“You’ve never been in a case before where an officer was killed in the line of duty. Take my advice and don’t get in one. Things happen in cases of that sort. You could get hurt. You will get hurt.”
After a tough deposition, Perry Mason and his secretary Della Street are looking forward to a quiet dinner at their favorite restaurant. When they arrive, however, the owner is upset by a strange event. His new waitress, Dixie Dayton, just ran out in the middle of a shift, leaving her mink coat behind. Even a ratty mink like this one is beyond the means of a waitress—how did Dixie get this coat, and why would she abandon it? And why is her boss Morris Alburg so worried?
Mason is soon juggling two potential clients who may be connected to the murder of a police officer, a situation that will put his legal skills to the test.
The Case of the Moth-Eaten Mink is the thirty-ninth Perry Mason novel, but Erle Stanley Gardner still has plenty of new tricks up his sleeve. The overall setup sticks to a long-established formula: Mason, Della, and private investigator Paul Drake team up to outwit police lieutenant Tragg and prosecutor Hamilton Burger in defense of their client, who is always innocent. Instead of a glorious legal showdown, however, this case is cracked outside of the courtroom, with shocking results. The hardboiled shenanigans are a lot of fun, even if the solution relies too much on previously unrevealed information.
The Mason novels demonstrate optimism about the concept of the American justice system, tempered by a profound and justifiable distrust of its reality. Unlike his television counterpart, the literary Perry Mason walks some very mean streets, often pushing the boundaries of ethics in the service of frankly shady clients.
“I have a distorted idea of what goes on. I’ve seen too many contracts lead to lawsuits. I’ve seen too many marriages terminate in divorce courts. I’ve seen too many differences of opinion that have resulted in murder…A lawyer never gets to hear the details of a normal, happy marriage. He never gets to see a contract that terminates without a difference of opinion, and with both sides absolutely satisfied. So what? He becomes a cynic.”
Mason’s flashy legal maneuvering, while exhilarating to the reader, hasn’t won him any friends in the police department. Some feel that he abuses the letter of the law to get criminals off; if he ever puts a foot wrong, they’ll show him no mercy, especially if he’s defending a cop killer. Even the usually friendly Lieutenant Tragg has his knives out for this case. “You’ve cut corners before,” Tragg warns. “You’ve managed to get away with it because they were cases where you were in the right. If you’d been in the wrong you’d have been lashed to the mast.” Tragg is savage here.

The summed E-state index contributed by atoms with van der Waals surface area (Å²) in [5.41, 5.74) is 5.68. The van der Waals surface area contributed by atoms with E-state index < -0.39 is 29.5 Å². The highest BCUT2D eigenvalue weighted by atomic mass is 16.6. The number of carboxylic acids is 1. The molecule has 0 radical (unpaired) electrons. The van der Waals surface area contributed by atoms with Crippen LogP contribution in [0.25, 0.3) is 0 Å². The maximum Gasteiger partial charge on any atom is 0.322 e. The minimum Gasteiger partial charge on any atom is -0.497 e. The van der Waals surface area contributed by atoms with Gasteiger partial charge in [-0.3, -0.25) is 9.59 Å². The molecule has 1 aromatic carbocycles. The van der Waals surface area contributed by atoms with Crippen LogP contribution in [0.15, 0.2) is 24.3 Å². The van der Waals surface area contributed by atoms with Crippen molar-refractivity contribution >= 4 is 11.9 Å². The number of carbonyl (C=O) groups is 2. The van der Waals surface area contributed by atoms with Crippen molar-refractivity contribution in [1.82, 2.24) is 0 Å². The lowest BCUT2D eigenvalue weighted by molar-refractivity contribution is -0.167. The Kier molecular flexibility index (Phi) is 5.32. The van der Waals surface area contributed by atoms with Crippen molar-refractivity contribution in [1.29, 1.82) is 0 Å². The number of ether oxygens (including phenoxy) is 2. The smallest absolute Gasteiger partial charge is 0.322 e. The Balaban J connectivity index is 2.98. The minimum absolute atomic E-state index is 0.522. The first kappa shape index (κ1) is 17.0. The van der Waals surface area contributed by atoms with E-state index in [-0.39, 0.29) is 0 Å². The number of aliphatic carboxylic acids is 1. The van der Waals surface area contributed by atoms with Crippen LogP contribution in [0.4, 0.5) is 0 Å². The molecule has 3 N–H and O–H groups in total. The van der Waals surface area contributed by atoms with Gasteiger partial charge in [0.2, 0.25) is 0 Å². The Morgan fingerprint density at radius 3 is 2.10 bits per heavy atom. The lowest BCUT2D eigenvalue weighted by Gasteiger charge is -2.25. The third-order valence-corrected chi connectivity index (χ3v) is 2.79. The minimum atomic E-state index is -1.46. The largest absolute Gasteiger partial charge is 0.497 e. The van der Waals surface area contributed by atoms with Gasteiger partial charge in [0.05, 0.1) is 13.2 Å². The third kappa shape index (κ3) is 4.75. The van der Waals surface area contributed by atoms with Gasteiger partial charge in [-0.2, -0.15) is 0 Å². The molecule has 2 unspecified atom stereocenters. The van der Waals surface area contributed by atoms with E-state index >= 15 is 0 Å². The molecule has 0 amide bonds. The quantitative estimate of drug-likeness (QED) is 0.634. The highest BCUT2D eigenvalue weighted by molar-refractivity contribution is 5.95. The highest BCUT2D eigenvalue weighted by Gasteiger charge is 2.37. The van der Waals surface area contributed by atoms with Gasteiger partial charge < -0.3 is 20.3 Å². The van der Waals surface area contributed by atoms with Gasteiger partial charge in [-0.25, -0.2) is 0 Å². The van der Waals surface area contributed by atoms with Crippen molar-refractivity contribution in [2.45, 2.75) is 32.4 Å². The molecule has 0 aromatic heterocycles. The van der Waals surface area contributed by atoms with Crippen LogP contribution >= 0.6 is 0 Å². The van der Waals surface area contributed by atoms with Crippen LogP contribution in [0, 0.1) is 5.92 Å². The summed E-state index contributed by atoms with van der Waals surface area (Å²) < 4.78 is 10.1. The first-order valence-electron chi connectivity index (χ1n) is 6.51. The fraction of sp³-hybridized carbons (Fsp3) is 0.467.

Gardner’s special writing style, simultaneously pulpy and pedantic, is given free reign.
“I thought you were a shrewd criminal lawyer who knew his way around. You talk like a reformer. I might as well write to Prudence Penny and say, ‘My dear Miss Penny: What shall I do? There is a gunman who wants to kill me. He’s almost succeeded twice in the last twenty-four hours, and now I know where I can put my finger on him. What should I do?’”
[Mason:] “And instead of saying, ‘rub the guy out,’ Prudence Penny would say, ‘My dear Miss Whosis: You must remember that we have laws to take care of people of that sort. You should consult the authorities at once and tell them about your danger. They’ll know what to do.’”
The story zips right along, propelled by entertaining verbal sparring between the characters, including a large and lively supporting cast. Yet at any moment, the narrative can take a hard left into “What I Did on My Summer Vacation”-style prose, describing mundane activities in the greatest possible detail. Perhaps this is because the inner lives of these characters can never be known, only their outer appearance and actions. What Perry Mason hopes and dreams we will never find out. All we can hope to learn is exactly how Perry Mason opens his mail and picks up his car at the parking lot.
Most of the time there’s a certain clunky, legalistic charm to all this, but The Case of the Moth-Eaten Mink makes a serious error by devoting so much time to the restaurant visit early on. Though some may be delighted by this glimpse into the characters’ personal lives, I am honestly not here for a pages-long description of Mason ordering a steak in the very first chapter. Fortunately, the book improves rapidly once they make it out of the restaurant, but it’s a tough slog at the start.
After that first hurdle, The Case of the Moth-Eaten Mink reveals itself as one of the most striking and unusual Perry Mason novels. It’s much more action-oriented than was usual by this point in the series, in some ways a throwback to the more rough-and-tumble titles of the 1930s. It is frustrating that the one courtroom scene is relatively short and unresolved. Della Street also plays a smaller role than usual, as Mason decides early on that this case is too “hardboiled” for a woman. (In fairness, he comes to this conclusion while Paul Drake is being worked over by vice cops in a seedy hotel room.) Still, The Case of the Moth-Eaten Mink provides a jolt of vitality for a long-running series and keeps the reader guessing until the last, shocking line.
The Case of the Moth-Eaten Mink is available in ebook format in the US from Della Street Press and in paperback and ebook formats in the UK from the Murder Room